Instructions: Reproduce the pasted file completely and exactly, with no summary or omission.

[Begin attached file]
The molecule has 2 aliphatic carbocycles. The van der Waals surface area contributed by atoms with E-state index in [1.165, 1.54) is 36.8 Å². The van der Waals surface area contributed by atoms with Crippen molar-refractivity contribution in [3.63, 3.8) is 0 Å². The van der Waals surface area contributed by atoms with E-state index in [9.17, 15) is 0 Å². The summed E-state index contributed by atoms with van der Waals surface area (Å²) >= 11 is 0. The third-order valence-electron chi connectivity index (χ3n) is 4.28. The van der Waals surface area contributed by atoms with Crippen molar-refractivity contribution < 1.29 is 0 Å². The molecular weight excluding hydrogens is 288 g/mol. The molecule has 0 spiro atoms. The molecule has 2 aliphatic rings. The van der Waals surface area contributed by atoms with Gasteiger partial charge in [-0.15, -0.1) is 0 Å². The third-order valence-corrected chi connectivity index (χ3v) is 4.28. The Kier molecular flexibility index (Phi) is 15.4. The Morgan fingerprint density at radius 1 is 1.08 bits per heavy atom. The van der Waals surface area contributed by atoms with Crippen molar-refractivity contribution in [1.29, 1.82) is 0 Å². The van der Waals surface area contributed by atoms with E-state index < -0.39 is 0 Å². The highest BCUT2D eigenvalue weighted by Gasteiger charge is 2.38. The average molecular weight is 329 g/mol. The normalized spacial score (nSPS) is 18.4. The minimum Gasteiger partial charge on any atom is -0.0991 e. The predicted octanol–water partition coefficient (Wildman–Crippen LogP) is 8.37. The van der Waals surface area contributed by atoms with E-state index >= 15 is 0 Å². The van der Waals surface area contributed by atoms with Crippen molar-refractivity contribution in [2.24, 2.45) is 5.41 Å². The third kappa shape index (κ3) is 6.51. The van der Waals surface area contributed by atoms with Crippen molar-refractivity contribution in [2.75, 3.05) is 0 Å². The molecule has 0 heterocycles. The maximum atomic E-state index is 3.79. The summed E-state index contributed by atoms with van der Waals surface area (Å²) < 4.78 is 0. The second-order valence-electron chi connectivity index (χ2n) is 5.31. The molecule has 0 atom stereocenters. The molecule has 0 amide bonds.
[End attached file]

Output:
The molecule has 2 aliphatic carbocycles. The van der Waals surface area contributed by atoms with E-state index in [1.165, 1.54) is 36.8 Å². The van der Waals surface area contributed by atoms with Crippen molar-refractivity contribution in [3.63, 3.8) is 0 Å². The van der Waals surface area contributed by atoms with E-state index in [9.17, 15) is 0 Å². The summed E-state index contributed by atoms with van der Waals surface area (Å²) >= 11 is 0. The third-order valence-electron chi connectivity index (χ3n) is 4.28. The van der Waals surface area contributed by atoms with Crippen molar-refractivity contribution < 1.29 is 0 Å². The molecular weight excluding hydrogens is 288 g/mol. The molecule has 0 spiro atoms. The molecule has 2 aliphatic rings. The van der Waals surface area contributed by atoms with Gasteiger partial charge in [-0.15, -0.1) is 0 Å². The third-order valence-corrected chi connectivity index (χ3v) is 4.28. The Kier molecular flexibility index (Phi) is 15.4. The Morgan fingerprint density at radius 1 is 1.08 bits per heavy atom. The van der Waals surface area contributed by atoms with Crippen molar-refractivity contribution in [1.29, 1.82) is 0 Å². The van der Waals surface area contributed by atoms with E-state index < -0.39 is 0 Å². The highest BCUT2D eigenvalue weighted by Gasteiger charge is 2.38. The average molecular weight is 329 g/mol. The normalized spacial score (nSPS) is 18.4. The minimum Gasteiger partial charge on any atom is -0.0991 e. The predicted octanol–water partition coefficient (Wildman–Crippen LogP) is 8.37. The van der Waals surface area contributed by atoms with E-state index >= 15 is 0 Å². The van der Waals surface area contributed by atoms with Crippen molar-refractivity contribution in [2.24, 2.45) is 5.41 Å². The third kappa shape index (κ3) is 6.51. The van der Waals surface area contributed by atoms with Crippen molar-refractivity contribution in [2.75, 3.05) is 0 Å². The molecule has 0 heterocycles. The maximum atomic E-state index is 3.79. The summed E-state index contributed by atoms with van der Waals surface area (Å²) < 4.78 is 0. The second-order valence-electron chi connectivity index (χ2n) is 5.31. The molecule has 0 atom stereocenters. The molecule has 0 amide bonds.